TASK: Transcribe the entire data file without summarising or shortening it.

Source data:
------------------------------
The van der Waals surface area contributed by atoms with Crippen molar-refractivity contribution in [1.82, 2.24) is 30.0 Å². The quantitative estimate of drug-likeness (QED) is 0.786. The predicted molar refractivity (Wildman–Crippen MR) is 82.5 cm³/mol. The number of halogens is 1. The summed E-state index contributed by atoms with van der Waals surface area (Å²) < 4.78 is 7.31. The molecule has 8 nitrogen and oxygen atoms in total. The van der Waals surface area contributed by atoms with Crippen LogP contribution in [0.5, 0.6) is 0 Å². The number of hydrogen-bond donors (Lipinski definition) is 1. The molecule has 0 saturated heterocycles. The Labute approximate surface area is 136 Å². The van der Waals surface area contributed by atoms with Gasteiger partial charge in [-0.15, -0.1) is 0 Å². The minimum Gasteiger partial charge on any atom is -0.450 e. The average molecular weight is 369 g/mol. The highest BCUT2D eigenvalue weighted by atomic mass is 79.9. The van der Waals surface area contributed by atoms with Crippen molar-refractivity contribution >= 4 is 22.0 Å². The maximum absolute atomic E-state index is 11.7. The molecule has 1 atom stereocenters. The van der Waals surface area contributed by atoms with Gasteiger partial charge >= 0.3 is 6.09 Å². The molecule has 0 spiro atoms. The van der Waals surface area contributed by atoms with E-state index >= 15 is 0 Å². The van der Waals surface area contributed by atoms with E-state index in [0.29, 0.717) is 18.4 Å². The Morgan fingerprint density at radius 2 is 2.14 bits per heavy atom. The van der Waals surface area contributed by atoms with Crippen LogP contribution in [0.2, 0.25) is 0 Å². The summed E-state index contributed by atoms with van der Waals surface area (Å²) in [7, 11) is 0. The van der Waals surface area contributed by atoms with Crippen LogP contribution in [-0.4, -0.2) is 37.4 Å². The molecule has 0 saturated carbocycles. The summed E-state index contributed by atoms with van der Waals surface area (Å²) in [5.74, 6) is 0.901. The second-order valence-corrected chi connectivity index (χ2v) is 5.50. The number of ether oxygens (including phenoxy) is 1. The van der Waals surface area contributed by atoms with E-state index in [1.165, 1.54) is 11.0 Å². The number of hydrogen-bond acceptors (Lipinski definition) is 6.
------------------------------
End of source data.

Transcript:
The van der Waals surface area contributed by atoms with Crippen molar-refractivity contribution in [1.82, 2.24) is 30.0 Å². The quantitative estimate of drug-likeness (QED) is 0.786. The predicted molar refractivity (Wildman–Crippen MR) is 82.5 cm³/mol. The number of halogens is 1. The summed E-state index contributed by atoms with van der Waals surface area (Å²) < 4.78 is 7.31. The molecule has 8 nitrogen and oxygen atoms in total. The van der Waals surface area contributed by atoms with Crippen LogP contribution in [0.5, 0.6) is 0 Å². The number of hydrogen-bond donors (Lipinski definition) is 1. The molecule has 0 saturated heterocycles. The Labute approximate surface area is 136 Å². The van der Waals surface area contributed by atoms with Gasteiger partial charge in [-0.15, -0.1) is 0 Å². The minimum Gasteiger partial charge on any atom is -0.450 e. The average molecular weight is 369 g/mol. The highest BCUT2D eigenvalue weighted by atomic mass is 79.9. The van der Waals surface area contributed by atoms with Crippen molar-refractivity contribution >= 4 is 22.0 Å². The maximum absolute atomic E-state index is 11.7. The molecule has 1 atom stereocenters. The van der Waals surface area contributed by atoms with Gasteiger partial charge >= 0.3 is 6.09 Å². The molecule has 0 spiro atoms. The van der Waals surface area contributed by atoms with E-state index >= 15 is 0 Å². The van der Waals surface area contributed by atoms with E-state index in [0.29, 0.717) is 18.4 Å². The Morgan fingerprint density at radius 2 is 2.14 bits per heavy atom. The van der Waals surface area contributed by atoms with Crippen LogP contribution in [0.2, 0.25) is 0 Å². The summed E-state index contributed by atoms with van der Waals surface area (Å²) in [7, 11) is 0. The van der Waals surface area contributed by atoms with Crippen LogP contribution in [-0.4, -0.2) is 37.4 Å². The molecule has 0 saturated carbocycles. The summed E-state index contributed by atoms with van der Waals surface area (Å²) in [5.74, 6) is 0.901. The second-order valence-corrected chi connectivity index (χ2v) is 5.50. The number of ether oxygens (including phenoxy) is 1. The van der Waals surface area contributed by atoms with E-state index in [1.165, 1.54) is 11.0 Å². The number of hydrogen-bond acceptors (Lipinski definition) is 6.